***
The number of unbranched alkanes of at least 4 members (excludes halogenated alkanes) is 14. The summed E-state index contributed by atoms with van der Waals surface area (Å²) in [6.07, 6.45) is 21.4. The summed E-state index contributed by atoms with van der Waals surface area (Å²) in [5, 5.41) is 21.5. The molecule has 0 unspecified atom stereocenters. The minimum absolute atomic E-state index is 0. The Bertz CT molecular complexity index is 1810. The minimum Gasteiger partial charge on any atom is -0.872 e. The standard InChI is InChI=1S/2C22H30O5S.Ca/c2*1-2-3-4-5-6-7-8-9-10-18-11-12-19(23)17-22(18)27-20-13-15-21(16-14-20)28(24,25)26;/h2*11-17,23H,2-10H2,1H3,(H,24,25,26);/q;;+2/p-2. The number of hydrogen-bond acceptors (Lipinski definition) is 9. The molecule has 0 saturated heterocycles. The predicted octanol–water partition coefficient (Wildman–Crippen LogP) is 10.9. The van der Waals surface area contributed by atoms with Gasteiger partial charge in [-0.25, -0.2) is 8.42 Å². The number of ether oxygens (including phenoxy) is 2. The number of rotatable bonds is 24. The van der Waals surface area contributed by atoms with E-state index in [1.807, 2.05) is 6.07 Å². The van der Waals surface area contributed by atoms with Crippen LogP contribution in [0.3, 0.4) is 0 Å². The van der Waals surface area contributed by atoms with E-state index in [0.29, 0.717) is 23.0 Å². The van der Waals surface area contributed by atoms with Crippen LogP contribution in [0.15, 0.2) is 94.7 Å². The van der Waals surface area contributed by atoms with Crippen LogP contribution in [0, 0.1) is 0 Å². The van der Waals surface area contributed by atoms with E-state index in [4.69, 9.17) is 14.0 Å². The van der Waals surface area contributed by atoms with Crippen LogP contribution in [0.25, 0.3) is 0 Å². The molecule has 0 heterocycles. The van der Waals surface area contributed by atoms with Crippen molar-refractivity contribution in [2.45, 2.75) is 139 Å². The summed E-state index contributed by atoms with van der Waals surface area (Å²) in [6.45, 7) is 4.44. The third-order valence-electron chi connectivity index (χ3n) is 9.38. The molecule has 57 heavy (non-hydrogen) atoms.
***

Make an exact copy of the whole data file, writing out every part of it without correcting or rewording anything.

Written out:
The number of unbranched alkanes of at least 4 members (excludes halogenated alkanes) is 14. The summed E-state index contributed by atoms with van der Waals surface area (Å²) in [6.07, 6.45) is 21.4. The summed E-state index contributed by atoms with van der Waals surface area (Å²) in [5, 5.41) is 21.5. The molecule has 0 unspecified atom stereocenters. The minimum absolute atomic E-state index is 0. The Bertz CT molecular complexity index is 1810. The minimum Gasteiger partial charge on any atom is -0.872 e. The standard InChI is InChI=1S/2C22H30O5S.Ca/c2*1-2-3-4-5-6-7-8-9-10-18-11-12-19(23)17-22(18)27-20-13-15-21(16-14-20)28(24,25)26;/h2*11-17,23H,2-10H2,1H3,(H,24,25,26);/q;;+2/p-2. The number of hydrogen-bond acceptors (Lipinski definition) is 9. The molecule has 0 saturated heterocycles. The predicted octanol–water partition coefficient (Wildman–Crippen LogP) is 10.9. The van der Waals surface area contributed by atoms with Gasteiger partial charge in [-0.25, -0.2) is 8.42 Å². The number of ether oxygens (including phenoxy) is 2. The number of rotatable bonds is 24. The van der Waals surface area contributed by atoms with E-state index in [1.807, 2.05) is 6.07 Å². The van der Waals surface area contributed by atoms with Crippen LogP contribution in [0.3, 0.4) is 0 Å². The van der Waals surface area contributed by atoms with E-state index in [0.29, 0.717) is 23.0 Å². The van der Waals surface area contributed by atoms with Crippen LogP contribution in [0.15, 0.2) is 94.7 Å². The van der Waals surface area contributed by atoms with Crippen LogP contribution in [0, 0.1) is 0 Å². The van der Waals surface area contributed by atoms with E-state index in [4.69, 9.17) is 14.0 Å². The van der Waals surface area contributed by atoms with Crippen LogP contribution in [0.25, 0.3) is 0 Å². The molecule has 0 heterocycles. The van der Waals surface area contributed by atoms with Crippen molar-refractivity contribution in [2.45, 2.75) is 139 Å². The summed E-state index contributed by atoms with van der Waals surface area (Å²) in [6.45, 7) is 4.44. The third-order valence-electron chi connectivity index (χ3n) is 9.38. The molecule has 57 heavy (non-hydrogen) atoms.